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In-floor radiator BTU

Norm Harvey
Norm Harvey Member Posts: 684
Hello Guys,

I have a customer in a large residential home that has some under-floor radiators that heat convectively through some ductwork into grilles in the floor.

One of these is leaking and needs to be replaced.

I was thinking or removing it and replacing with fin tube baseboard to match the BTU output of the old radiator (accounting for temperature drop etc,..etc,..

My question is how to figure the BTU of the existing radiator.

Some notes,.. this looks more like a boiler than a radiator,.. 10 sections each about 12-15" high that make a 36" X 30" square. I say they look like boiler sections because the air moves through pins between the sections that resemble a boiler flue.

Any help in finding a way to measure approximately how many BTU's i have would be greatly sappreciated. I'll post some pictures as soon as I can get this new camera phone figured out.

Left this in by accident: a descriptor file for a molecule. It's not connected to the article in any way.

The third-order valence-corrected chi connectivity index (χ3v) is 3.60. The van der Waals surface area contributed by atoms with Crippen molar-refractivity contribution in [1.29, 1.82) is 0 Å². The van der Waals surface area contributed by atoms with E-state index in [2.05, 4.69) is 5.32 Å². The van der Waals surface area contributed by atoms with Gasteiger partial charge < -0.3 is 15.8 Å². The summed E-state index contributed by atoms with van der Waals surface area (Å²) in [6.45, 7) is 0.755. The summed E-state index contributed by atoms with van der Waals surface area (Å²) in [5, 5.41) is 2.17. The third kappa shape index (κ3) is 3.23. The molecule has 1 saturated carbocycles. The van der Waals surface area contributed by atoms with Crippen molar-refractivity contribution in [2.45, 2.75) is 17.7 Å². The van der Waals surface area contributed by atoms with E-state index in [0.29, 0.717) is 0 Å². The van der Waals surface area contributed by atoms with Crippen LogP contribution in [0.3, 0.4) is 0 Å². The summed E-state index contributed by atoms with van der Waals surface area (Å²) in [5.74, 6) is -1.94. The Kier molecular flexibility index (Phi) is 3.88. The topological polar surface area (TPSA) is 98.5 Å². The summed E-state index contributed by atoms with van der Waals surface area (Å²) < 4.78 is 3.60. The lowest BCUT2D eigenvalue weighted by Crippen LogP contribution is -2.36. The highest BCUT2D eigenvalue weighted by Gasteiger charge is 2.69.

- Norm

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  • Mike T., Swampeast MO
    Mike T., Swampeast MO Member Posts: 6,928
    \"Boilers Hanging in the Ductwork\"

    That's an old indirect heating system. It heats fresh, outdoor air that rises via gravity into the rooms. Room air leaves the structure via cracks around windows and such.

    Based on your size estimates, it sounds like they are American Radiator "Perfection Pin" indirect rads in the "extra large" (36 1/4" L; 11 1/2" H; 2 7/8" D.

    Each of these sections is rated at 15 sq.ft. EDR, so the overall size is 150 sq.ft. EDR.

    If low-pressure steam, 150 sq.ft. EDR is good for a whopping 240 * 150 = 36,000 btu/hr.

    If water at typical 180F average rating it's good for 170 * 150 = 25,500 btu/hr.

    Since indirect radiators heat almost exclusively by convection, fin-tube is a suitable replacement, but you do have to pay careful attention to how such is placed inside the "duct". I would HIGHLY suggest Dan's Holohan's (owner of this site) book, "How Come?". It has an entire chapter devoted to this form of heating--while not nearly as in-depth as engineering books of the period, it should help you when you have to replace.